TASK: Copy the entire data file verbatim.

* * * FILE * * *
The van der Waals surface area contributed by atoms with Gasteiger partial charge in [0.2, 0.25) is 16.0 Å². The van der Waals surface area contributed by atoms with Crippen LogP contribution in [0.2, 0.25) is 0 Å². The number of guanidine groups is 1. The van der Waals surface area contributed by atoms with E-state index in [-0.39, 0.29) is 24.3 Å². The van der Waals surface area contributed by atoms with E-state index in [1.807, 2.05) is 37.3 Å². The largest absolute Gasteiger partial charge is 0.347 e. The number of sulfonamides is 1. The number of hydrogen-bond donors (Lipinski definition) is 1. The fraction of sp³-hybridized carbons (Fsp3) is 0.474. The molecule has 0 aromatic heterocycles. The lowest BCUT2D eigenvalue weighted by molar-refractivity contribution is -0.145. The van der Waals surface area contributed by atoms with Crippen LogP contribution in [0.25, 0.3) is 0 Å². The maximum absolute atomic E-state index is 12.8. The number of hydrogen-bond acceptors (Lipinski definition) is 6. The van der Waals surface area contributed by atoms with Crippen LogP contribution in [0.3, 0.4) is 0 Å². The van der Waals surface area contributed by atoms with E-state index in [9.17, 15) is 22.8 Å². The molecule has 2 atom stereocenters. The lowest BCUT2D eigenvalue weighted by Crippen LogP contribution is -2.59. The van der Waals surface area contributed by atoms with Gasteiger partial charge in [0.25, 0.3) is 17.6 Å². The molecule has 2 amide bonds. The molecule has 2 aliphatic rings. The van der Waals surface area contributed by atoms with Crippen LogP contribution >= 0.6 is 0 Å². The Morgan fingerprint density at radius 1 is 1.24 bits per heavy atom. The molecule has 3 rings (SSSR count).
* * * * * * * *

The van der Waals surface area contributed by atoms with Gasteiger partial charge in [0.2, 0.25) is 16.0 Å². The van der Waals surface area contributed by atoms with Crippen LogP contribution in [0.2, 0.25) is 0 Å². The number of guanidine groups is 1. The van der Waals surface area contributed by atoms with E-state index in [-0.39, 0.29) is 24.3 Å². The van der Waals surface area contributed by atoms with E-state index in [1.807, 2.05) is 37.3 Å². The largest absolute Gasteiger partial charge is 0.347 e. The number of sulfonamides is 1. The number of hydrogen-bond donors (Lipinski definition) is 1. The fraction of sp³-hybridized carbons (Fsp3) is 0.474. The molecule has 0 aromatic heterocycles. The lowest BCUT2D eigenvalue weighted by molar-refractivity contribution is -0.145. The van der Waals surface area contributed by atoms with Crippen LogP contribution in [0.25, 0.3) is 0 Å². The maximum absolute atomic E-state index is 12.8. The number of hydrogen-bond acceptors (Lipinski definition) is 6. The van der Waals surface area contributed by atoms with Crippen LogP contribution in [0.3, 0.4) is 0 Å². The van der Waals surface area contributed by atoms with E-state index in [9.17, 15) is 22.8 Å². The molecule has 2 atom stereocenters. The lowest BCUT2D eigenvalue weighted by Crippen LogP contribution is -2.59. The van der Waals surface area contributed by atoms with Gasteiger partial charge in [0.25, 0.3) is 17.6 Å². The molecule has 2 amide bonds. The molecule has 2 aliphatic rings. The van der Waals surface area contributed by atoms with Crippen LogP contribution >= 0.6 is 0 Å². The Morgan fingerprint density at radius 1 is 1.24 bits per heavy atom. The molecule has 3 rings (SSSR count).